My guess is that Apple is currently reworking the outer band of the iPhone 4 to remove the black lines, so that it’s not quite as obvious where it’s achilles heel actually is.
One month in to ownership of my iPhone 4 and I feel the same about it today that I did on the day I purchased it. It’s the best mobile device I have ever owned. It’s a marked improvement over it’s predecessor in every category – speed, signal strength, size, build, and fit and finish. Consumer Reports may have a hard time recommending it, but I don’t. If you want the best mobile device currently on the market, the iPhone 4 is it.
Well, at least we now know how AT&T plans to fix it’s network woes…by limiting the amount of data iPhone users can use.
From the press release:
- DataPlus. Provides 200 megabytes (MB) of data – for example, enough to send/receive 1,000 emails (no attachments), plus send/receive 150 emails with attachments, plus view 400 Web pages, plus post 50 photos on social media sites, plus watch 20 minutes of streaming video – for just $15 per month.** This plan, which can save customers up to 50 percent off their wireless data charges, is designed for people who primarily like to surf the web, send email and use social networking apps. If customers exceed 200 MB in a monthly billing cycle, they will receive an additional 200 MB of data usage for $15 for use in the cycle. Currently, 65 percent of AT&T smartphone customers use less than 200 MB of data per month on average.
- DataPro. Provides 2 gigabytes (GB) of data – for example, enough to send/receive 10,000 emails (no attachments), plus send/receive 1,500 emails with attachments, plus view 4,000 Web pages, plus post 500 photos to social media sites, plus watch 200 minutes of streaming video – for $25 per month.** Should a customer exceed 2 GB during a billing cycle, they will receive an additional 1 GB of data for $10 for use in the cycle. Currently, 98 percent of AT&T smartphone customers use less than 2 GB of data a month on average.
- Tethering. Smartphone customers – including iPhone customers – who choose the DataPro plan have the option to add tethering for an additional $20 per month. Tethering lets customers use their smartphones as a modem to provide a broadband connection for laptop computers, netbooks or other computing devices. Tethering for iPhones will be available when Apple releases iPhone OS 4 this summer.
Additionally, iPhone plans will be converted from $30 all you can consume to $25 2GB plans.
You can read it here in all it’s glory.
- Hogan (the “finder” of the protoype) was turned in by his roommate.
- Hogan’s roommate tried to talk him out of selling the iPhone to Gizmodo, by arguing that it’s sale would ruin the career of Gray Powell (the engineer that lost it). Hogan’s response was “Sucks for him”.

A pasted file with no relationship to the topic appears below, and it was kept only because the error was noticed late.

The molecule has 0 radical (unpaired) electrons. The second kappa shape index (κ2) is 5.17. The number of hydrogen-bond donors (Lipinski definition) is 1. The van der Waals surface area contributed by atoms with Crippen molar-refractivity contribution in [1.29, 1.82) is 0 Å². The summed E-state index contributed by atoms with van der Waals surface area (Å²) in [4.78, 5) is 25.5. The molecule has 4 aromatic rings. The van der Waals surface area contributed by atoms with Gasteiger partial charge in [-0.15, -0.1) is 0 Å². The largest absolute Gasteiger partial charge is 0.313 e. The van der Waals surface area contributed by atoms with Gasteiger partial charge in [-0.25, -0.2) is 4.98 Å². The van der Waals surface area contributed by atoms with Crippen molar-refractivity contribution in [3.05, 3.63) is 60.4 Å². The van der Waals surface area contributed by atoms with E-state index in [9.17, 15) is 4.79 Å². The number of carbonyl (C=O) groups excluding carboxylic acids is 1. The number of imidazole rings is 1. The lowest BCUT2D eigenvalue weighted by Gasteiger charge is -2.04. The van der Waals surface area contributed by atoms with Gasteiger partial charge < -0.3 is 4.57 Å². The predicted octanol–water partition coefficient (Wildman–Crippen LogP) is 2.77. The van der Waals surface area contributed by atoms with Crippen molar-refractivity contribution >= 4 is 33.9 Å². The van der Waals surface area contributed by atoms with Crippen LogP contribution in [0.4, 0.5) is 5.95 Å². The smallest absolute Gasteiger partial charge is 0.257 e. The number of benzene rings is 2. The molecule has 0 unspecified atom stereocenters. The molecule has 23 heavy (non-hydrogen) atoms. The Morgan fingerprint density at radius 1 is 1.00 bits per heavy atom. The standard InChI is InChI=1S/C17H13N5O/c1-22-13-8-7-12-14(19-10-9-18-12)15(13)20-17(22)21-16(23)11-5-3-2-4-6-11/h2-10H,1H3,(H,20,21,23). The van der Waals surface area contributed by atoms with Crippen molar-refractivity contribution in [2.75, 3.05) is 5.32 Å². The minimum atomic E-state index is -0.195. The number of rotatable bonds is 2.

- Hogan states that he was originally offered $10,000 for the phone from Jason Chen.
- Part of the sale to Gizmodo called for Hogan to be given a bonus in July if the prototype turned out to the real deal.
One of the more particularly juicy parts of this document is the email exchange between Brian Lam and Steve Jobs. Lam tries to justify to Steve why they are going to publish the story about the phone, knowing that it will hurt sales for Apple. Lam tries to negotiate a response from Apple where they would acknowledge it was a prototype, but not a production unit. You can almost smell the shit coming out of Lams mouth in this email.
Reading this affidavit, you can’t help but come away with very bad impressions of Lam, Chen, and Hogan. Three really douchey people.
Facebook Developer Joe Hewitt has written his last iPhone app. Or something like that. In protest of Apple’s well publicized AppStore approval policies, the iPhone Facebook Application Developer has handed the project off to another developer and is moving on to “more open” pastures.
Joe had this to say to TechCrunch:
“My decision to stop iPhone development has had everything to do with Apple’s policies. I respect their right to manage their platform however they want, however I am philosophically opposed to the existence of their review process. I am very concerned that they are setting a horrible precedent for other software platforms, and soon gatekeepers will start infesting the lives of every software developer.
The web is still unrestricted and free, and so I am returning to my roots as a web developer. In the long term, I would like to be able to say that I helped to make the web the best mobile platform available, rather than being part of the transition to a world where every developer must go through a middleman to get their software in the hands of users.”
I can definitely sympathize with Joe on the nebulous (at best) and nefarious (at worst) review process. Hopefully, Joe’s defection will cause someone at Apple to finally fix the problem once and for all.
When Nullriver introduced NetShare, the iPhone app that allows you to tethter your laptop to it for internet access, appeared on the App Store, many were surprised. Then, without any explanation, it vanished.
On Friday it returned. Those who were smart downloaded it and were able to put it to use. By Saturday, the app had disappeared. Again. With no explanation at all.
While Apple’s control of the App Store can be viewed as a mostly positive thing, the NetShare debacle highlights what most of us suspected: When Apple holds all the cards, people tend to get steamrolled. In this case, the people are the developers at Nullriver. Most of what I’ve read seems to indicate that NetShare doesn’t vioalte the terms of the App Store in any way. So why ban it? And then why reinstate it for 24 hours, only to ban it again?